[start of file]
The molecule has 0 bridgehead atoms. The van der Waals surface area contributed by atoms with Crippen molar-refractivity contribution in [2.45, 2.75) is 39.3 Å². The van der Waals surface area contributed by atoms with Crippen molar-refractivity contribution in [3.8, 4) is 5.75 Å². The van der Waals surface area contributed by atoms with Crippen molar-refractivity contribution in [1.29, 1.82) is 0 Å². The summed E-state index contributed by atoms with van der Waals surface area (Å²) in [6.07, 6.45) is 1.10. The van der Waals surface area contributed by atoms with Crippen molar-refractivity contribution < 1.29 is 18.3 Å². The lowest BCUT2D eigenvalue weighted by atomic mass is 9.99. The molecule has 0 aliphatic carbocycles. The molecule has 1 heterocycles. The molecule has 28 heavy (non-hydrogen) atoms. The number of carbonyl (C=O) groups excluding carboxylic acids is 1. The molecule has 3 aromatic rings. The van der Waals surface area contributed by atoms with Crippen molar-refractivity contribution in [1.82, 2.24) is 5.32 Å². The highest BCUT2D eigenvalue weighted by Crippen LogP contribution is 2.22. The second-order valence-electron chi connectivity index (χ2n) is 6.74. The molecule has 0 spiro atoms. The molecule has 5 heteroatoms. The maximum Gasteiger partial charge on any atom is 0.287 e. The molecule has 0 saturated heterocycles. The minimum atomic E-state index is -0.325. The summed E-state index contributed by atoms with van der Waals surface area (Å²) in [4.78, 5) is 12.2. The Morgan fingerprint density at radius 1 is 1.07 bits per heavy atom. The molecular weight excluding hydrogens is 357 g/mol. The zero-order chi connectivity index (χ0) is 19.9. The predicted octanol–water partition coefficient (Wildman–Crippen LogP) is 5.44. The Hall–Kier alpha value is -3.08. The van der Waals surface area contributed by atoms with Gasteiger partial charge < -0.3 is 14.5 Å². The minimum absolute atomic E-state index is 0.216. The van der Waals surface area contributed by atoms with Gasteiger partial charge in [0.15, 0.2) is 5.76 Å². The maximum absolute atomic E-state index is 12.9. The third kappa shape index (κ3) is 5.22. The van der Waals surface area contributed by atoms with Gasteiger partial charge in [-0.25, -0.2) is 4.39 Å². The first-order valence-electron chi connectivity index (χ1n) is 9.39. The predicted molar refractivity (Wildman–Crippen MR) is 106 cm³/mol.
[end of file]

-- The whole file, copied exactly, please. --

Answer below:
The molecule has 0 bridgehead atoms. The van der Waals surface area contributed by atoms with Crippen molar-refractivity contribution in [2.45, 2.75) is 39.3 Å². The van der Waals surface area contributed by atoms with Crippen molar-refractivity contribution in [3.8, 4) is 5.75 Å². The van der Waals surface area contributed by atoms with Crippen molar-refractivity contribution in [1.29, 1.82) is 0 Å². The summed E-state index contributed by atoms with van der Waals surface area (Å²) in [6.07, 6.45) is 1.10. The van der Waals surface area contributed by atoms with Crippen molar-refractivity contribution < 1.29 is 18.3 Å². The lowest BCUT2D eigenvalue weighted by atomic mass is 9.99. The molecule has 0 aliphatic carbocycles. The molecule has 1 heterocycles. The molecule has 28 heavy (non-hydrogen) atoms. The number of carbonyl (C=O) groups excluding carboxylic acids is 1. The molecule has 3 aromatic rings. The van der Waals surface area contributed by atoms with Crippen molar-refractivity contribution in [1.82, 2.24) is 5.32 Å². The highest BCUT2D eigenvalue weighted by Crippen LogP contribution is 2.22. The second-order valence-electron chi connectivity index (χ2n) is 6.74. The molecule has 0 spiro atoms. The molecule has 5 heteroatoms. The maximum Gasteiger partial charge on any atom is 0.287 e. The molecule has 0 saturated heterocycles. The minimum atomic E-state index is -0.325. The summed E-state index contributed by atoms with van der Waals surface area (Å²) in [4.78, 5) is 12.2. The Morgan fingerprint density at radius 1 is 1.07 bits per heavy atom. The molecular weight excluding hydrogens is 357 g/mol. The zero-order chi connectivity index (χ0) is 19.9. The predicted octanol–water partition coefficient (Wildman–Crippen LogP) is 5.44. The Hall–Kier alpha value is -3.08. The van der Waals surface area contributed by atoms with Gasteiger partial charge < -0.3 is 14.5 Å². The minimum absolute atomic E-state index is 0.216. The van der Waals surface area contributed by atoms with Gasteiger partial charge in [0.15, 0.2) is 5.76 Å². The maximum absolute atomic E-state index is 12.9. The third kappa shape index (κ3) is 5.22. The van der Waals surface area contributed by atoms with Gasteiger partial charge in [-0.25, -0.2) is 4.39 Å². The first-order valence-electron chi connectivity index (χ1n) is 9.39. The predicted molar refractivity (Wildman–Crippen MR) is 106 cm³/mol.